“No one should go broke because they chose to go to college,” opined President Obama in a State of the Union address. This argument is difficult to fault. Yet, the average total cost of one year at a private nonprofit higher education institution in the USA rose to $42,419 in 2014, so it’s easy to see how high monthly loan payments could take the fun out of tossing one’s cap into the air—especially if the graduate ends up unemployed afterward.
Making retirement security a reality: Read our research on the state of retirement income in America
Add up the debt . . .
Just how much debt are we talking about? In 2014, seven out of 10 students who graduated from college held student loan debt, averaging $33,000 per person. These numbers become even more disheartening in the aggregate. Total student loan debt grew from $557 billion in 2006 to $1.3 trillion at year-end 2014, representing an 11 percent compound annual growth rate.
And these officially reported student loan balances don’t even represent the entire amount. Education-related debt is held by multiple generations in private loans, home-equity financing, and even on credit cards. This means that the size of student loan debt may be substantially higher than is often reported.
School-related debt also spans the age spectrum. Though Gen Xers are estimated to hold higher amounts in student loans than other demographics, the number of Americans aged 50 and older holding these loans has risen as well.
Fortunately, there is some good news: The economic value of a college education still remains high enough to warrant the expense for many. Pew Research Center finds that the median annual earnings of college graduates who are employed full time is $45,500, while graduates with two-year degrees earn $30,000, and high school graduates earn $28,000. This means that over a lifetime, a college graduate can anticipate earning $650,000 more than a high school graduate. These numbers indicate that even though tuition costs continue to rise, on average students are likely to find higher education valuable—even if it impacts their financial condition after college.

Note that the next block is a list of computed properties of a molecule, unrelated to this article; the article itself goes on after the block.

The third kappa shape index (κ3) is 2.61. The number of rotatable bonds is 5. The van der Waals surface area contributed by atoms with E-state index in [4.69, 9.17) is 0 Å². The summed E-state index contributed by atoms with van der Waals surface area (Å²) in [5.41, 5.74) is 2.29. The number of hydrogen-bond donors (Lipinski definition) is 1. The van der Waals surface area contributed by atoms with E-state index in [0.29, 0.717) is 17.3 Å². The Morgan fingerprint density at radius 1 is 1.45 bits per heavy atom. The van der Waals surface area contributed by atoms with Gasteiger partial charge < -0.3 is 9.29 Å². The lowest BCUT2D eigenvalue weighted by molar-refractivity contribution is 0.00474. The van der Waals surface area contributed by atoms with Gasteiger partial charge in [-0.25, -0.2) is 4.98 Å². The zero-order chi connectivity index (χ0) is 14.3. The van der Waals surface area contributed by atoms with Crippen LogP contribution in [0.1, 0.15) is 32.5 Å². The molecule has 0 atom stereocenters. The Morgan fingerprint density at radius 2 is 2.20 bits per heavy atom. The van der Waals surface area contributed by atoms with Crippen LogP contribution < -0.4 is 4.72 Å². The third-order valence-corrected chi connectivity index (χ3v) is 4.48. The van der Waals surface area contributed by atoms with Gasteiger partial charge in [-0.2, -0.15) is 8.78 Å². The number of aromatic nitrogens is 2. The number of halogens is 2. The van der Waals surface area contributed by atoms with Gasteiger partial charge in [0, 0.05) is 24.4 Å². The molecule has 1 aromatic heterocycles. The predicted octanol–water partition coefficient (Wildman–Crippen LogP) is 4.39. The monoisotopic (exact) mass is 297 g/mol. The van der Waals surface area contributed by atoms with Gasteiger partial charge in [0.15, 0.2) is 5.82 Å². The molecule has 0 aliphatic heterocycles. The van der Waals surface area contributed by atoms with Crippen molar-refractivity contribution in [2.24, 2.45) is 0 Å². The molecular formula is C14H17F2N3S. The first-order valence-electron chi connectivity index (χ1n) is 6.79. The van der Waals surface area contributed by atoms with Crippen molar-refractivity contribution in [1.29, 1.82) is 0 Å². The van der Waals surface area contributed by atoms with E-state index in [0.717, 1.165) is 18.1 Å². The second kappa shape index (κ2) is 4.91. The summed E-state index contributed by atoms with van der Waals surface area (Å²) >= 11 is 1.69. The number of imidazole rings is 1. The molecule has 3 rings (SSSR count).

. . . Subtract it from retirement savings
One of the first financial decisions graduates need to make is managing debt versus savings decisions. How they approach this may delay retirement savings goals, and perhaps even lower the total amount saved. Two recent surveys reveal how investors are approaching this dilemma.
Deloitte’s “Making retirement security a reality” survey reveals that younger investors feel squeezed by conflicting financial priorities when it comes to retirement savings goals. Sixty-two percent of investors aged 26–34, and 55 percent of those aged 35–45 stated: “I have too many immediate financial needs to commit any significant savings right now to secure my retirement.”
This sentiment is echoed by the mass affluent investors holding student debts that were profiled in the “Merrill Edge Report: Fall 2014.” Sixty-five percent of these respondents indicated they intend to pay off their student loan balances first before saving for retirement.
And the outcome is . . .
In spite of these disheartening statistics, financial services companies can actively support debt-burdened individuals. One approach is to assist investors in deciding to commit small amounts of savings in an ongoing basis toward their retirement. Tweaking existing marketing campaigns by adding a debt-related angle may make these campaigns more relevant to Millennials and Gen Xers. Another, more targeted approach is to provide advice and guidance directly related to the topic of student loans and retirement savings. Many investment managers already provide this information in the form of publications on their websites; however, it also needs to be supplemented by retirement calculators and direct connections to participating financial advisors.
While these methods may not perceptibly increase retirement savings levels in the short term, they will help build loyalty and prepare investors for transitioning to greater savings levels in the future. In sum, the importance of addressing this dilemma is too great to be ignored. Because just as no one should go broke because they chose to go to college—no one should miss out on retiring either.